Saturday, February 9, 2019


What you are looking at is a display of weapons, allegedly part of an illegal arms shipment, Carried on a B767 freighter, which traveled from Miami to the city of Valencia in Venezuela. investigative reporters have linked two of the executives in the company to the American intelligence community, and have connected the dots, so to speak.

In light of the resumption of massive sanctions against Iran, when taken with existing US and European sanctions against Syria, Venezuela and a host of other countries, terrorist organizations, and non-state entities, compliance officers, who are operating a risk-based program designed to keep their banks' exposure to a minimum , must be alert to potential high-risk industries and enterprises.

If you are a student of history, you know that such names as Air America, Iran-Contra, BCCI, and World Finance Corporation (WFC) all are associated with operations conducted by the American intelligence community, without the knowledge and consent of US financial institutions whose facilities were used for purposes that violate the law, but due to national security considerations, were rarely, if ever, prosecuted. Our agents are protected, and for good reason.

 In a number of cases, our intelligence community has stepped in and quashed potential criminal prosecutions. This conduct is expected to continue, free of any US law enforcement interference or control, for what are considered valid national security considerations. Without passing judgment on these activities, they can and do expose unsuspecting US-based financial institutions, and their staff, to regulatory fines and penalties, and possible criminal prosecution.

We have provided a link to an Amnesty International white paper that lists aviation companies that are reportedly connected or linked to what are referred to specific Rendition flights, which were the covert transport of suspected Islamic terrorists to so-called overseas "black sites," after 9/11. Please find the link here.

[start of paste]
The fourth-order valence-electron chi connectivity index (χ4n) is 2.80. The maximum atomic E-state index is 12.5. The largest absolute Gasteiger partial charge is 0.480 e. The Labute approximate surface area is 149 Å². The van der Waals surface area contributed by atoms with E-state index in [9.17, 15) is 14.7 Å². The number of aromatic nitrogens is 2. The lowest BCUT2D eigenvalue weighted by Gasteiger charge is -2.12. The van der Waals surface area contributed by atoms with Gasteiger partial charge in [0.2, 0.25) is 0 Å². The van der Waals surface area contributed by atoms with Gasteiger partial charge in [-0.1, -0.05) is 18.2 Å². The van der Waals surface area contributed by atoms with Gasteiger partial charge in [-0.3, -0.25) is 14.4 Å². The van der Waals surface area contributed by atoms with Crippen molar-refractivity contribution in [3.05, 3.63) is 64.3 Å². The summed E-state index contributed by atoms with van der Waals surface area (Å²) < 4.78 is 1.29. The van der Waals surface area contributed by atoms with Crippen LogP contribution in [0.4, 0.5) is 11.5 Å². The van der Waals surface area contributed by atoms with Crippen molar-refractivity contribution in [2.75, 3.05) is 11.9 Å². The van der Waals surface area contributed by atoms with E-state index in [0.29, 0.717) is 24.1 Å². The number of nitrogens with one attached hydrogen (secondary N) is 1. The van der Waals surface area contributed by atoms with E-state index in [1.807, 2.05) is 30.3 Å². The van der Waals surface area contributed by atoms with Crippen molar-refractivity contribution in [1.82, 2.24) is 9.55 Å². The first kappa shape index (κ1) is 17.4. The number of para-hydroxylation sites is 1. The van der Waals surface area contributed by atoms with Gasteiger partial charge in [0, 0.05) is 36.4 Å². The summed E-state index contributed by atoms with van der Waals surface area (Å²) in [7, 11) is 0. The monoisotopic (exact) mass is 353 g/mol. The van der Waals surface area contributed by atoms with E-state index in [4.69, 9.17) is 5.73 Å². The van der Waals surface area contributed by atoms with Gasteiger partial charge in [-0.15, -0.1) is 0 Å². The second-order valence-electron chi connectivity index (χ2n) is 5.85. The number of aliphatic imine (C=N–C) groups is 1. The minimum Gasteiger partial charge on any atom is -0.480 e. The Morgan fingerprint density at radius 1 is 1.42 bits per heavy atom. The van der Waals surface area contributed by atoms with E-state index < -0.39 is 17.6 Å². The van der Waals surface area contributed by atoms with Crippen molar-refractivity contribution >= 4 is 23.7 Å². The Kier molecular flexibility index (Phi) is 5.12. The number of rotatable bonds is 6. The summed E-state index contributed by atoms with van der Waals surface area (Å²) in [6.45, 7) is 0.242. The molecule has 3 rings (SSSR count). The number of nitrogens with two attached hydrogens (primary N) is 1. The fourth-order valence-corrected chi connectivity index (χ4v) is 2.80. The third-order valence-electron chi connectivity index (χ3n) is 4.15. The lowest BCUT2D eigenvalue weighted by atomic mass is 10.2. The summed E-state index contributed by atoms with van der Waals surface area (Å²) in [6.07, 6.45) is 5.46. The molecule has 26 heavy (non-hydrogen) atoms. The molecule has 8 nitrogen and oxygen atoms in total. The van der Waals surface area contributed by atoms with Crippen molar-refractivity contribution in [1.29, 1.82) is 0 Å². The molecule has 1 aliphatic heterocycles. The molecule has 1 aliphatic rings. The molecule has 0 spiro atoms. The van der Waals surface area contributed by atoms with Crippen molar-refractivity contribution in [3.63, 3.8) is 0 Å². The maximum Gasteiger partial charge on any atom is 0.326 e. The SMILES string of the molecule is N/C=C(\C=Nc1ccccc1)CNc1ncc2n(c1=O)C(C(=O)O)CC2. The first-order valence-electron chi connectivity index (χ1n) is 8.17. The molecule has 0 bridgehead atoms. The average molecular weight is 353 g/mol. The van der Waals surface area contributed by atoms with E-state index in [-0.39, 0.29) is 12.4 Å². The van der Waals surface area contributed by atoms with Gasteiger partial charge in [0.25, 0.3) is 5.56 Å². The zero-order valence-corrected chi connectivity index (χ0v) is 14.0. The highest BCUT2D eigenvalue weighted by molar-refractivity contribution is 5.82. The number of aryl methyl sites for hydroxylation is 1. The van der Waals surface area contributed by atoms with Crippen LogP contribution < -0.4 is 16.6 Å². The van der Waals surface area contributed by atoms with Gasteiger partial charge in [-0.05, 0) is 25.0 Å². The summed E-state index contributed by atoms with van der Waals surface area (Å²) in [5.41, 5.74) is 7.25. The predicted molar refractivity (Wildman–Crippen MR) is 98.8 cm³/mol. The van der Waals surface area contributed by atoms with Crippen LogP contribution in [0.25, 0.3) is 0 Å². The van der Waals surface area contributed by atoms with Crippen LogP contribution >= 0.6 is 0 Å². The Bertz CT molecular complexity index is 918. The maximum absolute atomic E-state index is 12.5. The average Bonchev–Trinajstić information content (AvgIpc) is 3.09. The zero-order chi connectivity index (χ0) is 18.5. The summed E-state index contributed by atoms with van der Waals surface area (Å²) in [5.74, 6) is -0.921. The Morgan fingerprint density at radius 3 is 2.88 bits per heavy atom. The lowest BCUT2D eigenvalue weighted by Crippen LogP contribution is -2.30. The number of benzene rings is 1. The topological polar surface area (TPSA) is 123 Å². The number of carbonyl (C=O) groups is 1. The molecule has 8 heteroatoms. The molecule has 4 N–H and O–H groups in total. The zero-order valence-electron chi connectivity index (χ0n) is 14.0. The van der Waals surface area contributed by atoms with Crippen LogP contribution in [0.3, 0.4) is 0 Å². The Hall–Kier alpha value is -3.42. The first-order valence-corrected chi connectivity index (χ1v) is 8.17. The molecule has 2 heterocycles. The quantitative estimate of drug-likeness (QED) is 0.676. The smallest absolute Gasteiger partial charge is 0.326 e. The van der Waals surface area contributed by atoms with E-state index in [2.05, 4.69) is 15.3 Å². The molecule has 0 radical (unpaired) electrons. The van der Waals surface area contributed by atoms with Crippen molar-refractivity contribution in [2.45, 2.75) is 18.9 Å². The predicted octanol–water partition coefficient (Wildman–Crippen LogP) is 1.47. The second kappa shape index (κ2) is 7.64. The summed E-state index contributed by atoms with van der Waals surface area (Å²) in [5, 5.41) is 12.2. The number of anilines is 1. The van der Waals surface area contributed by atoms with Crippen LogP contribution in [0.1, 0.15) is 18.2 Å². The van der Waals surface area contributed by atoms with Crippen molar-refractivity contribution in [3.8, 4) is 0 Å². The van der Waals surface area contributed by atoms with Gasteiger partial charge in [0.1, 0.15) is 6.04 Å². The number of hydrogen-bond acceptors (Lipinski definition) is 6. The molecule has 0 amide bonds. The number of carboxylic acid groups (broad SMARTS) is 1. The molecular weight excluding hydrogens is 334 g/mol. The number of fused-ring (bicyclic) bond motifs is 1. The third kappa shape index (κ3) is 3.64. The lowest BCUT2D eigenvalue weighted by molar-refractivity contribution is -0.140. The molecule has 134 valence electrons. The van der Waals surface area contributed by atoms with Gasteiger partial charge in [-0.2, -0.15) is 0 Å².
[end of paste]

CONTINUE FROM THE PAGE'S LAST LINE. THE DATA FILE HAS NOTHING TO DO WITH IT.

We express no opinion as to whether any of the named companies are,  or are not, so-called "front companies," proprietary entities owned and controlled by the intelligence services; the identification of beneficial owners of these companies is generally impossible for compliance to ascertain, and it may actually be classified information that compliance officers do not have access to.

As the objectives of our intelligence services may at times clash with existing sanctions, resulting in increased risk for US financial institutions, non-bank financial institutions, and other companies providing financial services. Should an American bank provide cash, or financial services, to one or more of the listed companies, and it results in OFAC or other sanctions violations, there will potentially be exposure.

The prudent thing to do may be to have outside bank counsel prepare an affidavit, to be executed by any bank client, expressly stating that none of the bank's financial services will ever be used, directly or indirectly, to violate OFAC or other sanctions in effect, and any Federal or state law. This could be executed by any and all bank clients perceived to be even possibly at risk.

Additionally, any bank client deemed high risk should have not one, but two relationship managers assigned to the account. This measure is to insure that the chances that a single banker is not compromised, bribed, induced to engage in Willful Blindness, or blackmailed or extorted, in any way. This is not paranoia, simply a prudent and necessary measure.

Again, this is not ot pass judgment upon the activities of the aviation companies listed in the white paper, but simply to reduce risk to the lowest possible level, consistent with banking best practices, and the ability to serve your clients.

No comments:

Post a Comment

Note: Only a member of this blog may post a comment.